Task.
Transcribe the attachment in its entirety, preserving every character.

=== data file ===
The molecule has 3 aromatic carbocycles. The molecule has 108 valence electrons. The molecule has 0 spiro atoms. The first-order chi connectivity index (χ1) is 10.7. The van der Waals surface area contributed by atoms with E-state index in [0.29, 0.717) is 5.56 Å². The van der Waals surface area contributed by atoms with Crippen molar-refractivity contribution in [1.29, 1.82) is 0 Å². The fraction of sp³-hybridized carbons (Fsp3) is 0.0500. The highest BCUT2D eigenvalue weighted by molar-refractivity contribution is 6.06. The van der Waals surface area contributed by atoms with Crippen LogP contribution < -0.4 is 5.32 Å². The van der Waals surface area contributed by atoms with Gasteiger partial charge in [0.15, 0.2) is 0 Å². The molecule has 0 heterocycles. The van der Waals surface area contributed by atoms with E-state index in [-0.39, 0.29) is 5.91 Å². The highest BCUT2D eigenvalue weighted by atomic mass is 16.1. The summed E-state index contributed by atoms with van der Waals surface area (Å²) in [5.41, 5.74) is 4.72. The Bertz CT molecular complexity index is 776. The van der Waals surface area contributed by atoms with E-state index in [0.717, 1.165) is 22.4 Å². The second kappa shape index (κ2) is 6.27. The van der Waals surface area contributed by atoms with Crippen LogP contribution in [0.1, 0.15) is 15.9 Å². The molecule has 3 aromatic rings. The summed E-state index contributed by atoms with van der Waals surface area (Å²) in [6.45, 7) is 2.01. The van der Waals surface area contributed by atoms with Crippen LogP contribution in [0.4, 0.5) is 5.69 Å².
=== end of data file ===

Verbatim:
The molecule has 3 aromatic carbocycles. The molecule has 108 valence electrons. The molecule has 0 spiro atoms. The first-order chi connectivity index (χ1) is 10.7. The van der Waals surface area contributed by atoms with E-state index in [0.29, 0.717) is 5.56 Å². The van der Waals surface area contributed by atoms with Crippen molar-refractivity contribution in [1.29, 1.82) is 0 Å². The fraction of sp³-hybridized carbons (Fsp3) is 0.0500. The highest BCUT2D eigenvalue weighted by molar-refractivity contribution is 6.06. The van der Waals surface area contributed by atoms with Crippen LogP contribution < -0.4 is 5.32 Å². The van der Waals surface area contributed by atoms with Gasteiger partial charge in [0.15, 0.2) is 0 Å². The molecule has 0 heterocycles. The van der Waals surface area contributed by atoms with E-state index in [-0.39, 0.29) is 5.91 Å². The highest BCUT2D eigenvalue weighted by atomic mass is 16.1. The summed E-state index contributed by atoms with van der Waals surface area (Å²) in [5.41, 5.74) is 4.72. The Bertz CT molecular complexity index is 776. The van der Waals surface area contributed by atoms with E-state index in [0.717, 1.165) is 22.4 Å². The second kappa shape index (κ2) is 6.27. The van der Waals surface area contributed by atoms with Crippen LogP contribution in [0.1, 0.15) is 15.9 Å². The molecule has 3 aromatic rings. The summed E-state index contributed by atoms with van der Waals surface area (Å²) in [6.45, 7) is 2.01. The van der Waals surface area contributed by atoms with Crippen LogP contribution in [0.4, 0.5) is 5.69 Å².